The Great Depression demonstrated the indispensable role of government, says Stanford scholar
Just as the Great Depression revealed the precarity of life for many individuals and the massive risk underpinning many economic sectors and institutions, the current coronavirus crisis is drawing attention to the downsides of living in a hyper-globalized world, says Stanford historian David M. Kennedy.
Here, Kennedy reflects on these two catastrophic events and how transformative the Great Depression was in American history, demonstrating the invaluable role of government in managing and mitigating disaster. As the world reckons with an economic crisis that the International Monetary Fund anticipates to be the worst recession since the Great Depression, what can be learned from history? How are these two events similar, and how are they different? Kennedy answers these questions and more.
Kennedy is the Donald J. McLachlan Professor of History, Emeritus, in the School of Humanities and Sciences and the founder and former director of the Bill Lane Center for the American West. In 2000, he received the Pulitzer Prize for History for his book Freedom from Fear: The American People in Depression and War, 1929-1945.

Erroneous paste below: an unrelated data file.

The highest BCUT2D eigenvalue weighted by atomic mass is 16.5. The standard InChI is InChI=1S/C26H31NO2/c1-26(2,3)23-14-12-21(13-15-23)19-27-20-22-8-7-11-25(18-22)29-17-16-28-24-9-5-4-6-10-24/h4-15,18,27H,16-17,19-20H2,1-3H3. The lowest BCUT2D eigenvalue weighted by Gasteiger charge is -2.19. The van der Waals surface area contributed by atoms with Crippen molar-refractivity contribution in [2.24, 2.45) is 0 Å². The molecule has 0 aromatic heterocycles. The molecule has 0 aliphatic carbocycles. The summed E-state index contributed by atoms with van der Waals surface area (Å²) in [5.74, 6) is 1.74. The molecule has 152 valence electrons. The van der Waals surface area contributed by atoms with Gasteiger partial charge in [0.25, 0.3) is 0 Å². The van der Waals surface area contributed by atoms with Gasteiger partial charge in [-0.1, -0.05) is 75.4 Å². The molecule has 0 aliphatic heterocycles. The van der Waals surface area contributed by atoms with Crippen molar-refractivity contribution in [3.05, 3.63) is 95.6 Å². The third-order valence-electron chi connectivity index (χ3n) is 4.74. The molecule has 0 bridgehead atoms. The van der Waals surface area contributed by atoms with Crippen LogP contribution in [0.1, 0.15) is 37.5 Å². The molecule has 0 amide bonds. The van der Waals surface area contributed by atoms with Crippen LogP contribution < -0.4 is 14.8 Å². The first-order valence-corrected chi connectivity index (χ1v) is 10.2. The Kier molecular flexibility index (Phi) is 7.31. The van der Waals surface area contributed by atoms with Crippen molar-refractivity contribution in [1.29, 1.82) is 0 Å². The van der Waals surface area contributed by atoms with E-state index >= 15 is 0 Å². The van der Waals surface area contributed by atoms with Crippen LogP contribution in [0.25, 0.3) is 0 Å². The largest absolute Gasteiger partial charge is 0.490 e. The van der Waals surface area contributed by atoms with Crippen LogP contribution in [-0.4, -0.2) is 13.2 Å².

What makes a depression different than a recession?
There is no consensual definition of either event, and no sharply defined distinction between the two. A rough-and-ready definition of recession is two consecutive quarters of contracting GDP. A depression is customarily understood as a really bad recession.
What were some of the key characteristics of the Great Depression?
That Great Depression constituted one of the three great watershed moments in American history, comparable in its scope and lasting effects to the two other great transformations in American life: the American Revolution and the Civil War. In all three cases, people’s lives before and after were radically different.
The impact of the Great Depression on the United States was especially severe, though it was a truly global calamity. Gross Domestic Product (GDP) fell by 50 percent between 1929 and 1933. Some 5,000 banks – nearly one in five – failed. Thirteen million workers, or 25 percent of the workforce, lost their jobs over those same four years. Stocks shed nearly 90 percent of their value. They didn’t recover to 1929 levels for more than two decades. That last observation is especially important. Probably the single most notable and painful feature of the Great Depression was not its depth, but its duration. It blighted the land for more than a decade. It measurably lowered the rate of marriages and child-births. To some degree, the fabled “baby-boom” of the post-WWII era was compensatory for the “birth-dearth” of the 1930s. And of course, it left a lasting scar on countless Depression-era survivors, including my parents, who were ever-after vigilantly wary about the future and almost obsessively preoccupied with financial security.